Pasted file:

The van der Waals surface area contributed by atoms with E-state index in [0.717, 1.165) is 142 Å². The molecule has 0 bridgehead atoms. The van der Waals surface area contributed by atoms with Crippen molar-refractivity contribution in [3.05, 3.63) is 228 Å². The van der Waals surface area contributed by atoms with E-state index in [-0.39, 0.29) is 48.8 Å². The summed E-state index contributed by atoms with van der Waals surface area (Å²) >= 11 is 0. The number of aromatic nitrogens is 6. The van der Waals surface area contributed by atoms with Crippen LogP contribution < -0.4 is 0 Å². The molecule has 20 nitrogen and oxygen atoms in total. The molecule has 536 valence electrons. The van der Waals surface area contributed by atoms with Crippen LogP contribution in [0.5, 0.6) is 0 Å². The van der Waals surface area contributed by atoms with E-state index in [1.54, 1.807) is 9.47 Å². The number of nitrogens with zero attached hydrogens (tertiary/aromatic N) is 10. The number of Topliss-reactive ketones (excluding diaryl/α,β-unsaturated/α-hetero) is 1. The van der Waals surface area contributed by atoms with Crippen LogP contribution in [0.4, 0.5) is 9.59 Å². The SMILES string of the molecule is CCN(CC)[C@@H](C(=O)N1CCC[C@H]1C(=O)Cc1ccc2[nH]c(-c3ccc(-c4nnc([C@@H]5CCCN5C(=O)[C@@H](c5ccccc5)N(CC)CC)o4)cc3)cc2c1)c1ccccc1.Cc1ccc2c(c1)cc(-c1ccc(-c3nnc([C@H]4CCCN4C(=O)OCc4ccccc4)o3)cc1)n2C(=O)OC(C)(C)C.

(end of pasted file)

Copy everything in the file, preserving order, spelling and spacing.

The van der Waals surface area contributed by atoms with E-state index in [0.717, 1.165) is 142 Å². The molecule has 0 bridgehead atoms. The van der Waals surface area contributed by atoms with Crippen molar-refractivity contribution in [3.05, 3.63) is 228 Å². The van der Waals surface area contributed by atoms with E-state index in [-0.39, 0.29) is 48.8 Å². The summed E-state index contributed by atoms with van der Waals surface area (Å²) >= 11 is 0. The number of aromatic nitrogens is 6. The van der Waals surface area contributed by atoms with Crippen LogP contribution < -0.4 is 0 Å². The molecule has 20 nitrogen and oxygen atoms in total. The molecule has 536 valence electrons. The van der Waals surface area contributed by atoms with Crippen LogP contribution in [0.5, 0.6) is 0 Å². The van der Waals surface area contributed by atoms with E-state index in [1.54, 1.807) is 9.47 Å². The number of nitrogens with zero attached hydrogens (tertiary/aromatic N) is 10. The number of Topliss-reactive ketones (excluding diaryl/α,β-unsaturated/α-hetero) is 1. The van der Waals surface area contributed by atoms with Crippen LogP contribution in [0.4, 0.5) is 9.59 Å². The SMILES string of the molecule is CCN(CC)[C@@H](C(=O)N1CCC[C@H]1C(=O)Cc1ccc2[nH]c(-c3ccc(-c4nnc([C@@H]5CCCN5C(=O)[C@@H](c5ccccc5)N(CC)CC)o4)cc3)cc2c1)c1ccccc1.Cc1ccc2c(c1)cc(-c1ccc(-c3nnc([C@H]4CCCN4C(=O)OCc4ccccc4)o3)cc1)n2C(=O)OC(C)(C)C.